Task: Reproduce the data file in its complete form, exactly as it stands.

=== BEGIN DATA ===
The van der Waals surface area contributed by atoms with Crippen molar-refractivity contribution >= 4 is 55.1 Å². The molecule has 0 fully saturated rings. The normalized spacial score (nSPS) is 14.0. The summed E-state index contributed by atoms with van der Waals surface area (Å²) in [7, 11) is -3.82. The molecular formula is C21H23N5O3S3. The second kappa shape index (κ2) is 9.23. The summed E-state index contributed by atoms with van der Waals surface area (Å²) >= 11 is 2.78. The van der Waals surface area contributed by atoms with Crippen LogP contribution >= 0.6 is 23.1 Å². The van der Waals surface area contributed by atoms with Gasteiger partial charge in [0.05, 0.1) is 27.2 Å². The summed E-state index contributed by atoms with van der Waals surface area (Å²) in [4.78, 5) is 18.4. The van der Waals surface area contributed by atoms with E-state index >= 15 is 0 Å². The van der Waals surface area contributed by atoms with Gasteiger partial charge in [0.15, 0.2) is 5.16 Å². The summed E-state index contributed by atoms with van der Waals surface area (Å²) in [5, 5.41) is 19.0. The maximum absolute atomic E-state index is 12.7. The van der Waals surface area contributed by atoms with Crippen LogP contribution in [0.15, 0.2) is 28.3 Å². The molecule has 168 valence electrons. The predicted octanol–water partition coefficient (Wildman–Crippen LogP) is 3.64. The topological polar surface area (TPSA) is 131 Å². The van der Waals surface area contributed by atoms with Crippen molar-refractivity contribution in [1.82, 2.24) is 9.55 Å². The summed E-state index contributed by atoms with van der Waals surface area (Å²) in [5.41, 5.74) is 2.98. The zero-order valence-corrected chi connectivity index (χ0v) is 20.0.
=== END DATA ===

The van der Waals surface area contributed by atoms with Crippen molar-refractivity contribution >= 4 is 55.1 Å². The molecule has 0 fully saturated rings. The normalized spacial score (nSPS) is 14.0. The summed E-state index contributed by atoms with van der Waals surface area (Å²) in [7, 11) is -3.82. The molecular formula is C21H23N5O3S3. The second kappa shape index (κ2) is 9.23. The summed E-state index contributed by atoms with van der Waals surface area (Å²) >= 11 is 2.78. The van der Waals surface area contributed by atoms with Crippen LogP contribution >= 0.6 is 23.1 Å². The van der Waals surface area contributed by atoms with Gasteiger partial charge in [0.05, 0.1) is 27.2 Å². The summed E-state index contributed by atoms with van der Waals surface area (Å²) in [4.78, 5) is 18.4. The van der Waals surface area contributed by atoms with E-state index >= 15 is 0 Å². The van der Waals surface area contributed by atoms with Gasteiger partial charge in [0.15, 0.2) is 5.16 Å². The summed E-state index contributed by atoms with van der Waals surface area (Å²) in [5, 5.41) is 19.0. The maximum absolute atomic E-state index is 12.7. The van der Waals surface area contributed by atoms with Crippen LogP contribution in [0.15, 0.2) is 28.3 Å². The molecule has 168 valence electrons. The predicted octanol–water partition coefficient (Wildman–Crippen LogP) is 3.64. The topological polar surface area (TPSA) is 131 Å². The van der Waals surface area contributed by atoms with Crippen molar-refractivity contribution in [1.82, 2.24) is 9.55 Å². The summed E-state index contributed by atoms with van der Waals surface area (Å²) in [5.41, 5.74) is 2.98. The zero-order valence-corrected chi connectivity index (χ0v) is 20.0.